Dengue, broken jaws, and school exams. These are just some of the hurdles the Sri Lankan Tuskers will be looking to hurdle as they turn up for the final leg of the Asian Rugby Sevens powered by Dialog, this weekend (28-29 September) at the Racecourse Grounds in Colombo. But they’re also the only real breaks a Sri Lankan rugby player gets.
Indeed, it’s a little known fact that many players in the Sri Lankan national pool scarcely have time off - some have even been known to play for 10 straight years. A brief of overview of the next year’s schedule will likely provide a clearer picture, from the Asian Sevens series which finishes towards the end of September, to the Olympic qualifiers in November, and then immediately after that the start of the domestic rugby season which runs up until March. Following which the 15-a-side Asia series begins, which precedes the start of the club and mercantile Sevens season. The only break of any note is in March, at the end of the domestic season.
One of the main reasons behind this packed schedule is that most Sri Lankan national players turn for both the 15-a-side games and the Sevens, as Sri Lanka at present don’t have the necessary foundations in place to put out two separate teams for both formats. While this may be seen as a negative by some, most notably the frequent injuries suffered by players, there is also a silver lining with many young players now being afforded an opportunity in the national setup.
And there’s no better format to blood young talent than in the cut and thrust, high stakes world of Rugby Sevens, where unlike in the longer format the margin for error is far smaller. It’s also more taxing on the body, with the seven minute halves played on a full-size ground requiring considerably more fitness and agility.
As such this season Sri Lanka has suffered injuries to several key players such as Danushka Rajan and Srinath Sooriyabandara, while players like Tharindu Ratwatte have taken time off for their studies. This though affords an opportunity for other players to step into the limelight.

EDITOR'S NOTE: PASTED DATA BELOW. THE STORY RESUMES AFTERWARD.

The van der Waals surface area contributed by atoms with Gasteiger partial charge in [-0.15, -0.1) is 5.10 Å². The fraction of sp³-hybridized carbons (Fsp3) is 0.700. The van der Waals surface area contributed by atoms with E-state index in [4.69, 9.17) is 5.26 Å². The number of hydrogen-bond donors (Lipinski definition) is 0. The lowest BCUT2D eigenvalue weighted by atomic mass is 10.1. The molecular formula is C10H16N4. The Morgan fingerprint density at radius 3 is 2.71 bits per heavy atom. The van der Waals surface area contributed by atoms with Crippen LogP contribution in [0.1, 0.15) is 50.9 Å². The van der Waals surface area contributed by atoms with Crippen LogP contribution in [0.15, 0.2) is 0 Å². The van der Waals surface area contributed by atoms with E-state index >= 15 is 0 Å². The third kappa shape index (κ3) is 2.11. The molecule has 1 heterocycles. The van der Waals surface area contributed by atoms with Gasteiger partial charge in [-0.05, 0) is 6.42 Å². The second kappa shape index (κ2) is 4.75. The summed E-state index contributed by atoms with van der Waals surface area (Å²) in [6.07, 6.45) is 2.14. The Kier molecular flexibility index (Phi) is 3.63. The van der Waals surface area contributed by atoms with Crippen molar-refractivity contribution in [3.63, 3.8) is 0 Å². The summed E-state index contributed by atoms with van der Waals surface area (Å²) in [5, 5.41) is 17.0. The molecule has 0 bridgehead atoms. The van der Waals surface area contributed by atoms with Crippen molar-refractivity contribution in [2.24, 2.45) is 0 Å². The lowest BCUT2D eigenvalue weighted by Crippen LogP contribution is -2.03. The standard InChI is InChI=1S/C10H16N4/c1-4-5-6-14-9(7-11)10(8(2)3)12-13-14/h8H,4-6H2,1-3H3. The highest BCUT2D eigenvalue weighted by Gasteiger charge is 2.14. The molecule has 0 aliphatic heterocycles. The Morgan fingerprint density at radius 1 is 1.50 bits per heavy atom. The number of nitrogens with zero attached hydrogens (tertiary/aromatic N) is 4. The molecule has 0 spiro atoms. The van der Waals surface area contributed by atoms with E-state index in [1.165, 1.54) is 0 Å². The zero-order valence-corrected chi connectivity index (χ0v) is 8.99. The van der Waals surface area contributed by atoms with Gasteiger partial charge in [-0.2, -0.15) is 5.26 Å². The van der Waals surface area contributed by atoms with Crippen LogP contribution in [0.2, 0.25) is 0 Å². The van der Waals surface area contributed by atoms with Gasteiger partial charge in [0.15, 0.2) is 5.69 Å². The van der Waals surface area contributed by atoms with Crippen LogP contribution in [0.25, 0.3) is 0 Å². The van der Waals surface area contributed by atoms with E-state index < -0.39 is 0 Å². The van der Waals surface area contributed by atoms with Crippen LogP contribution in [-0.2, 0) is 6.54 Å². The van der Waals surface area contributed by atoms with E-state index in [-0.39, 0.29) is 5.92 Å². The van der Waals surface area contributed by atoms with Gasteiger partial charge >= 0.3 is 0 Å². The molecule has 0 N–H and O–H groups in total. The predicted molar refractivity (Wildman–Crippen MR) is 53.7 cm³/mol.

The teething period for these young players, however, has been testing with Sri Lanka finishing fifth and fourth respectively in the first two legs. But they’re targeting higher and better performances in the third and final leg, especially with the home support backing them.
“We have our home crowd and that’s going to be a big motivator to take us up a step or two,” explains Sri Lanka Captain Danush Dayan.
“We need to learn from our mistakes, analyse our past games. Make the team, rucks, kick off, and figure out how we’re going to defend against them. The Sri Lankan fans have an expectation of our team, and we want to meet that expectation.
“Playing in front of our fans, in the same grounds where we practiced, with our family and friends all supporting us is immense expectation and pressure but also a big strength.”
The pressure of course stems from the fact that the Tuskers know they must win two of their opening three games if they are to qualify for the semi’s, lest they have to settle for playing for fifth place in front of a raucous home crowd.
Their toughest group match will unquestionably be against Hong Kong, who they have lost to in the past but don’t necessarily fear.
“Our recent matches against them have been close, and we’re not far off their level. We know what we need to do to win,” stated a confident Dayan.
Hong Kong however are coming off the back of an impressive triumph over China in the final of the second leg, so Sri Lanka will know they have their work cut out for them. China meanwhile produced the upset of the Asian Sevens when they stunned Japan in the second leg on home soil.
Japan nevertheless remain favourites for the title, and will be keen to ensure no such unexpected results occur this time around.
Sri Lanka meanwhile will kick off their tournament against South Korea, who will be hoping to put their poor showing in the second leg behind them. Sri Lanka though will view this as a must-win affair.
On the women’s side, unlike the men’s, the overall title has been decided with Japan winning both the first two legs. China however have run them close, and will be keen to avenge their defeats earlier in the season.
Catch all the excitement and nail-biting thrills and spills on the field this weekend, 28th and 29th September at the Racecourse Ground, Colombo. For more information regarding match times please visit www.srilankarugby.lk